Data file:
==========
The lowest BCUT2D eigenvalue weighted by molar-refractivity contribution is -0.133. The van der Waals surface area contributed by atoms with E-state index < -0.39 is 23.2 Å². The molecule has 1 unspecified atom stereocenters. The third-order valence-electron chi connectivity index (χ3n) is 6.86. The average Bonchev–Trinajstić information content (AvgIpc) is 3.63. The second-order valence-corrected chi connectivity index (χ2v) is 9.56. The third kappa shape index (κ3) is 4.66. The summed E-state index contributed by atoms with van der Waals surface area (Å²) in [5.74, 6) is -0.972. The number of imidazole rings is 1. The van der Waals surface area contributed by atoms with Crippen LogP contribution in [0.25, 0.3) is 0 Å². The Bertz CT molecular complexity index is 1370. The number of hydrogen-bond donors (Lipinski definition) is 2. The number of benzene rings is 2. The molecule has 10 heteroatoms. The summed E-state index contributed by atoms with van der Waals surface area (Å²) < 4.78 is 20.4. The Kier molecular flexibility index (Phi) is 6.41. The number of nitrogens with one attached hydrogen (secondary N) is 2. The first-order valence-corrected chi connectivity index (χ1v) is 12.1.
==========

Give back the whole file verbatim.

The lowest BCUT2D eigenvalue weighted by molar-refractivity contribution is -0.133. The van der Waals surface area contributed by atoms with E-state index < -0.39 is 23.2 Å². The molecule has 1 unspecified atom stereocenters. The third-order valence-electron chi connectivity index (χ3n) is 6.86. The average Bonchev–Trinajstić information content (AvgIpc) is 3.63. The second-order valence-corrected chi connectivity index (χ2v) is 9.56. The third kappa shape index (κ3) is 4.66. The summed E-state index contributed by atoms with van der Waals surface area (Å²) in [5.74, 6) is -0.972. The number of imidazole rings is 1. The van der Waals surface area contributed by atoms with Crippen LogP contribution in [0.25, 0.3) is 0 Å². The Bertz CT molecular complexity index is 1370. The number of hydrogen-bond donors (Lipinski definition) is 2. The number of benzene rings is 2. The molecule has 10 heteroatoms. The summed E-state index contributed by atoms with van der Waals surface area (Å²) < 4.78 is 20.4. The Kier molecular flexibility index (Phi) is 6.41. The number of nitrogens with one attached hydrogen (secondary N) is 2. The first-order valence-corrected chi connectivity index (χ1v) is 12.1.